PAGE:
How Rolf’s bullying lawyers cited Leveson inquiry to hide his arrest for four months and nearly jeopardised his conviction
- When the news blackout ended, a flood of other victims went to the police
- Prosecutors and child abuse charities say this publicity was vital in proving the case against Harris
- Police interviewed Harris in November 2012 but refused to confirm rumours
Rolf Harris’s conviction was jeopardised by his secret arrest and draconian threats to newspapers from lawyers citing the Leveson Inquiry.
The legal bullying meant the Press did not name the paedophile predator until four months after he was first quizzed by detectives.
When the news blackout ended, a flood of other victims went to the police to back up the first woman’s claims.
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The legal bullying meant the Press did not name the paedophile predator until four months after he was first quizzed by detectives
Prosecutors and child abuse charities say this publicity was vital in proving the case against Harris.
Open justice campaigners say the case shows that suppressing suspects’ names – even after arrest – can help protect criminals.
Detectives interviewed Harris in November 2012 but refused to confirm rumours that they had done so.
Police forces would usually confirm or deny a suspect had been arrested or interviewed under caution if asked by journalists.
Veteran entertainer Rolf Harris leaves Southwark Crown Court, with his wife Alwen and daughter Bindi (right), after being found guilty of 12 sex charges involving four women
But following the Leveson Inquiry, which included a raft of proposals to rein in the freedom of the Press, there have been growing concerns that police and other officials have been able to withhold key information from the public.
Newspapers continued to hold off from naming Harris even after he was quizzed by officers for a second time in March 2013.
In his report, Lord Justice Leveson wrote that except in exceptional circumstances the names of those who are arrested should not be released to the press or the public
His lawyers used the Leveson Report, which recommended anonymity in the event of arrests, to intimidate the press into silence.
But newspapers finally did publish his name the following month and more than a dozen victims came forward, nine of whom testified at his trial.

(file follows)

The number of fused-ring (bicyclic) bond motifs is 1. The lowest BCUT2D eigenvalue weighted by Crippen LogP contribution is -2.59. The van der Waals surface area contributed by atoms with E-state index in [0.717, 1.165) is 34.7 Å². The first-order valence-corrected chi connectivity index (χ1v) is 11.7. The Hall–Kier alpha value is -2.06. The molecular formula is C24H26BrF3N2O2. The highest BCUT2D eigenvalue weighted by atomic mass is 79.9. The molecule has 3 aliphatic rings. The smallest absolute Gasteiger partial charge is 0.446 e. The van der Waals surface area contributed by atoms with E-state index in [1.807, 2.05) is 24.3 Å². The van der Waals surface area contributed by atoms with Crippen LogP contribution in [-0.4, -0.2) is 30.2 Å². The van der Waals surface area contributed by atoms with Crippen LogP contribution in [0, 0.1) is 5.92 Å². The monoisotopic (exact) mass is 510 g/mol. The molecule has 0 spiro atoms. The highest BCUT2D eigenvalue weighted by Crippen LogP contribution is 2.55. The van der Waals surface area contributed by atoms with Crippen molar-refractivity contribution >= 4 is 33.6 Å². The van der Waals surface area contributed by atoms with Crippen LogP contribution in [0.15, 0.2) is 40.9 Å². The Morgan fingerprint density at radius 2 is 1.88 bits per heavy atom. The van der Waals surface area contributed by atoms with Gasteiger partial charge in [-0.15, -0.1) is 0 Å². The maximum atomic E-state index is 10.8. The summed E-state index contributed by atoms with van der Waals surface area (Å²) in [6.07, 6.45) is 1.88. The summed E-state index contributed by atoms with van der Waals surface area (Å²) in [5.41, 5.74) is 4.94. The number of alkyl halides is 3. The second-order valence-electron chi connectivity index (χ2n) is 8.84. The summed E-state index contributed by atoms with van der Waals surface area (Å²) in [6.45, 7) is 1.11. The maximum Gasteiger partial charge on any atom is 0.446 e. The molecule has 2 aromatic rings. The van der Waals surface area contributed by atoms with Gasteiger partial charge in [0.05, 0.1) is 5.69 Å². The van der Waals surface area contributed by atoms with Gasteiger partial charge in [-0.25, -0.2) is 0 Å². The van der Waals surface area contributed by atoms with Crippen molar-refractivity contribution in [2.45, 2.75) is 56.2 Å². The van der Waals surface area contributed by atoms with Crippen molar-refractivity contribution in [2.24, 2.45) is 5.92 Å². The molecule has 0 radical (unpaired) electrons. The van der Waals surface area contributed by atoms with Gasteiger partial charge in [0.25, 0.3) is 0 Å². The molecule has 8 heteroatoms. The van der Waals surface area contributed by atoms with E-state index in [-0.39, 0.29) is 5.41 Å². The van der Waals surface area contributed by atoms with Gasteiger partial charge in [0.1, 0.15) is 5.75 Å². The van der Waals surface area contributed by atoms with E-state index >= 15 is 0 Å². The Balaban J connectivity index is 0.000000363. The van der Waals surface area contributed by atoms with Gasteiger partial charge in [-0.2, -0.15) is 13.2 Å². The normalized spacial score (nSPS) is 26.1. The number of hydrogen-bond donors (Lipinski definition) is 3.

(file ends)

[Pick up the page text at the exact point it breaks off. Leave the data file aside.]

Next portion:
Prosecutor Sasha Wass QC told the trial this evidence was crucial in proving the case against Harris by demonstrating his ‘persistent pattern of sexual offending’.
The prosecutor’s comments fly in the face of claims by the law firm Harbottle and Lewis, which acted for Harris.
It told one newspaper after he had been interviewed under caution: ‘There is no public interest in publishing such content as is entirely self evident following the publication of the Leveson Report.’
The firm’s senior media lawyer, Gerrard Tyrrell, who has acted for Prince William, Prince Harry and the Middletons, also warned The Mail on Sunday it could face ‘highly damaging’ legal consequences if it published the fact that Harris had been quizzed by detectives.
Liz Mullinar, founder of child abuse charity Heal for Life, said: ‘Not naming suspects in cases like this is a disgrace. It means nobody else can come forward. It is protecting the perpetrators not the victims.’
Philip Davies, a Conservative MP on the Commons culture committee, said: ‘The Rolf Harris case is another prime example of why it is so important to have an open system of justice where people are informed about who’s been arrested or charged.
‘Maintaining any secrecy over arrests or charges only benefits criminals who could use it to get away with their crimes.’
In his report, Lord Justice Leveson wrote: ‘I think that it should be made clear that save in exceptional and clearly identified circumstances (for example, where there may be an immediate risk to the public), the names or identifying details of those who are arrested or suspected of a crime should not be released to the press or the public.’
But the decision of Harris’s lawyers to cite this as proof there was no public interest in naming him after his arrest was condemned from all sides.
The Harbottle and Lewis letter was described in a Times editorial as ‘an ill-disguised threat deployed chiefly to protect a celebrity’s privacy’.